three states, including Florida, disenfranchise people for felony convictions for a lifetime. Many other states have some level of disenfranchisement, whether it’s for a period of years or while one is finishing one’s sentence. And so, Trisha said, you know, she—you know, she had recalled registering to vote and that that was now, you know, a relic of the past, a fond memory that she’d never be able to capitalize on. And people told me across the board that they felt as though, you know, this conviction, whether it separated them from the voting box or other benefits, meant that their voice didn’t matter, meant that they were no longer really a citizen who mattered in the United States. And for—as we look at next month, going into an important election, felony disenfranchisement is literally keeping out people out of our democracy. And we know that drug possession arrests are, you know, the number one cause of people entering into the system that could be disenfranchising them.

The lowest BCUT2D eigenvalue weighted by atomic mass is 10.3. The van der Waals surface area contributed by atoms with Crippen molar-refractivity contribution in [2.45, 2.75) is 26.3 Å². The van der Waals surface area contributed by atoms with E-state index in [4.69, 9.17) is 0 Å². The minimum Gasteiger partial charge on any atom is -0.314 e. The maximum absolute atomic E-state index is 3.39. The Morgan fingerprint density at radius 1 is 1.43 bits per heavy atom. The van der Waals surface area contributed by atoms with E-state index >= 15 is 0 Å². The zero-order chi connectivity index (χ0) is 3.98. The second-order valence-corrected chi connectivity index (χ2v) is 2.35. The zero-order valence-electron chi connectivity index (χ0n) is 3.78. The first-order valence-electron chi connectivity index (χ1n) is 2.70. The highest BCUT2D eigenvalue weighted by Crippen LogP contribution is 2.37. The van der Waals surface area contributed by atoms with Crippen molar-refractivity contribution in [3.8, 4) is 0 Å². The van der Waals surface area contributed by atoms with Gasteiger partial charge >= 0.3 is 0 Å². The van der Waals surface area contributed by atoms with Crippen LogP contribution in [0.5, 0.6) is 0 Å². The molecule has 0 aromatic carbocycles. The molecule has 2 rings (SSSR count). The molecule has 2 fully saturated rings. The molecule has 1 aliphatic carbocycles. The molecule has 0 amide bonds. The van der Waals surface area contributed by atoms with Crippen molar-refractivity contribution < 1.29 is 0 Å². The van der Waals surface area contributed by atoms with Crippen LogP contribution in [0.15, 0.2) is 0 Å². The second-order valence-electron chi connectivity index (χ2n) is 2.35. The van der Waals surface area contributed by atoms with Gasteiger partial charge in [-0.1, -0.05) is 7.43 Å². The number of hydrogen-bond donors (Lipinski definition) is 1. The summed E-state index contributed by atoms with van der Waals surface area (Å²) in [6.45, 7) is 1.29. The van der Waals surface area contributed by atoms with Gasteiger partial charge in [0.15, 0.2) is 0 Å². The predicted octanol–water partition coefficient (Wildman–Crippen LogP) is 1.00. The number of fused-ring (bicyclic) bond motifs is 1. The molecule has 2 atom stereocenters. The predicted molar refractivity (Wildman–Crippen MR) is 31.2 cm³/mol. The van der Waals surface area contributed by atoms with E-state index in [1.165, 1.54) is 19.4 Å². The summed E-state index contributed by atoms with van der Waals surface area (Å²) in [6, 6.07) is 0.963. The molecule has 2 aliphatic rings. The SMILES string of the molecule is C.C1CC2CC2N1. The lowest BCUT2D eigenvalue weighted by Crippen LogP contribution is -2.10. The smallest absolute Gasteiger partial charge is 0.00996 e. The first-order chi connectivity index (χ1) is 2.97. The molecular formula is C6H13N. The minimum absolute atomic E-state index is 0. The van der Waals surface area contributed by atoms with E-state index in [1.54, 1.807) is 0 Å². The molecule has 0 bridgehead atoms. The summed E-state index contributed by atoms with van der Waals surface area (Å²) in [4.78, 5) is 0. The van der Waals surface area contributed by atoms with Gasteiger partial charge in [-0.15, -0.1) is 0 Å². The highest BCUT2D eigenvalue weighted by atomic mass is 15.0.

We know, 45 years after the drug war was declared, that it hasn’t stopped rates of drug use, and it hasn’t stopped drug dependence, as we see with opiate use right now. So we’re saying we need to invest in a stronger public health approach. We need more evidence-based prevention, education around the risks of drug use and dependence, and voluntary treatment affordable in the community. I do think there’s been a very commendable shift in some policymakers’ and officials’ language towards public health. I would just caution, though, that we don’t invest stronger into the failed criminal justice approach, when we’re—you know, we’re afraid of drugs in this country right now. And I think what we need to say is most people who use drugs don’t become dependent. You know, the opiate epidemic is devastating, and it is tragic. And those people, though, deserve a public health approach instead.